Don’t Let Me Be Lonely – An American Lyric

Claudia Rankine, Don’t Let Me Be Lonely: An American Lyric
(Minneapolis: Graywolf Press, 2004)

Or one begins asking oneself that same question differently. Am I dead? Though this question at no time explicitly translates into Should I be dead, eventually the suicide hotline is called. You are, as usual, watching television, the eight-o’clock movie, when a number flashes on the screen: 1-800-SUICIDE. You dial the number. Do you feel like killing yourself? The man on the other end of the receiver asks. You tell him, I feel like I am already dead. When he makes no response you add, I am in death’s position. He finally says, Don’t believe what you are thinking and feeling. Then he asks, Where do you live?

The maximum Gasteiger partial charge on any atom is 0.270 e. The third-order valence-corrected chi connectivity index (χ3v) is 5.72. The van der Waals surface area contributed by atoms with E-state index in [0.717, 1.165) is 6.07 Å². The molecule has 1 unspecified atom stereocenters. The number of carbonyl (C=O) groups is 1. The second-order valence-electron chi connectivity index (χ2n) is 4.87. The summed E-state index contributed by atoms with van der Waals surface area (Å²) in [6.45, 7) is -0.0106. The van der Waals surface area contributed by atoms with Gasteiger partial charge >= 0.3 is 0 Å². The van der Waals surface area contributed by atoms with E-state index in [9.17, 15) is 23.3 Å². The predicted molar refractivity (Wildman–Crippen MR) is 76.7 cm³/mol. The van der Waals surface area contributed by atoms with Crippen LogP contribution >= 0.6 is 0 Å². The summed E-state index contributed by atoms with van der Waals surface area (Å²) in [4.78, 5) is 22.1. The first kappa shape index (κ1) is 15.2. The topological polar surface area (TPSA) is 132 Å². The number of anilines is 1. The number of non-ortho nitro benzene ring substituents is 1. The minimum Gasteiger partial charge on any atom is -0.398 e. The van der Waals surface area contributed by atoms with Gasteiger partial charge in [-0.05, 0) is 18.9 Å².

Lyric’s habit of addressing and, in doing so, invoking dead or absent subjects is here powerfully complicated by the technologies of television and telephony. In this instance, such an address might make one dead. The television is company to the lonely subject, but it distorts a sense of time, excluding the consumer from their own experience (‘eventually the suicide hotline is called’) and from current events. Unfortunately, however, the paramedic who later arrives is not sympathetic to this ‘momentary lapse from happily’: ‘Resistance will only make matters more difficult.’ This mode of enquiry extends to Rankine’s Citizen: An American Lyric (2014), which considers racialised interpellation and systematic complicity through the pressure it exerts on the second person (addressing ‘you’ is always a positioning of ‘you’ in lyric), where the consequence is—and continues to be—social death to people of colour.  

by Sam Buchan-Watts